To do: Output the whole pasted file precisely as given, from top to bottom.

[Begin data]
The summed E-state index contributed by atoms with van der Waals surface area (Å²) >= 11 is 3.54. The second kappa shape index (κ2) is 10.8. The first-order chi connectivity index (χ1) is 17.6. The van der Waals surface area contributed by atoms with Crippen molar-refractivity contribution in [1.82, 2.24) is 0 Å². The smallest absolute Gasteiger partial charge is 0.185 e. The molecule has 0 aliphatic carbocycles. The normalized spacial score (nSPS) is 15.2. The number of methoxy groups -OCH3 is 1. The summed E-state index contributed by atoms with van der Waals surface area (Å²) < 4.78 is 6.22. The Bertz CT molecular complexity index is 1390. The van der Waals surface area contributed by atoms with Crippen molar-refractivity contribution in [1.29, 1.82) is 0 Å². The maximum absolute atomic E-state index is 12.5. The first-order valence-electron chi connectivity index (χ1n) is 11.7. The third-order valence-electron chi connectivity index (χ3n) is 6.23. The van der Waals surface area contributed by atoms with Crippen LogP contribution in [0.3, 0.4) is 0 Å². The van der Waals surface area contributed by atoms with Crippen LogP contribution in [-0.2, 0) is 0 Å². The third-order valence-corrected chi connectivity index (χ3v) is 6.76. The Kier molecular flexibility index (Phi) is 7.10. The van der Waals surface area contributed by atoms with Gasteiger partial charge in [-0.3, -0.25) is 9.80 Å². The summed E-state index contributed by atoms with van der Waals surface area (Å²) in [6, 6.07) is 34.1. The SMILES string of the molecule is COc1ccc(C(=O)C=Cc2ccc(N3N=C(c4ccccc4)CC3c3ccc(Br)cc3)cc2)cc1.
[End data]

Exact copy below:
The summed E-state index contributed by atoms with van der Waals surface area (Å²) >= 11 is 3.54. The second kappa shape index (κ2) is 10.8. The first-order chi connectivity index (χ1) is 17.6. The van der Waals surface area contributed by atoms with Crippen molar-refractivity contribution in [1.82, 2.24) is 0 Å². The smallest absolute Gasteiger partial charge is 0.185 e. The molecule has 0 aliphatic carbocycles. The normalized spacial score (nSPS) is 15.2. The number of methoxy groups -OCH3 is 1. The summed E-state index contributed by atoms with van der Waals surface area (Å²) < 4.78 is 6.22. The Bertz CT molecular complexity index is 1390. The van der Waals surface area contributed by atoms with Crippen molar-refractivity contribution in [1.29, 1.82) is 0 Å². The maximum absolute atomic E-state index is 12.5. The first-order valence-electron chi connectivity index (χ1n) is 11.7. The third-order valence-electron chi connectivity index (χ3n) is 6.23. The van der Waals surface area contributed by atoms with Crippen LogP contribution in [0.3, 0.4) is 0 Å². The van der Waals surface area contributed by atoms with Crippen LogP contribution in [-0.2, 0) is 0 Å². The third-order valence-corrected chi connectivity index (χ3v) is 6.76. The Kier molecular flexibility index (Phi) is 7.10. The van der Waals surface area contributed by atoms with Gasteiger partial charge in [-0.3, -0.25) is 9.80 Å². The summed E-state index contributed by atoms with van der Waals surface area (Å²) in [6, 6.07) is 34.1. The SMILES string of the molecule is COc1ccc(C(=O)C=Cc2ccc(N3N=C(c4ccccc4)CC3c3ccc(Br)cc3)cc2)cc1.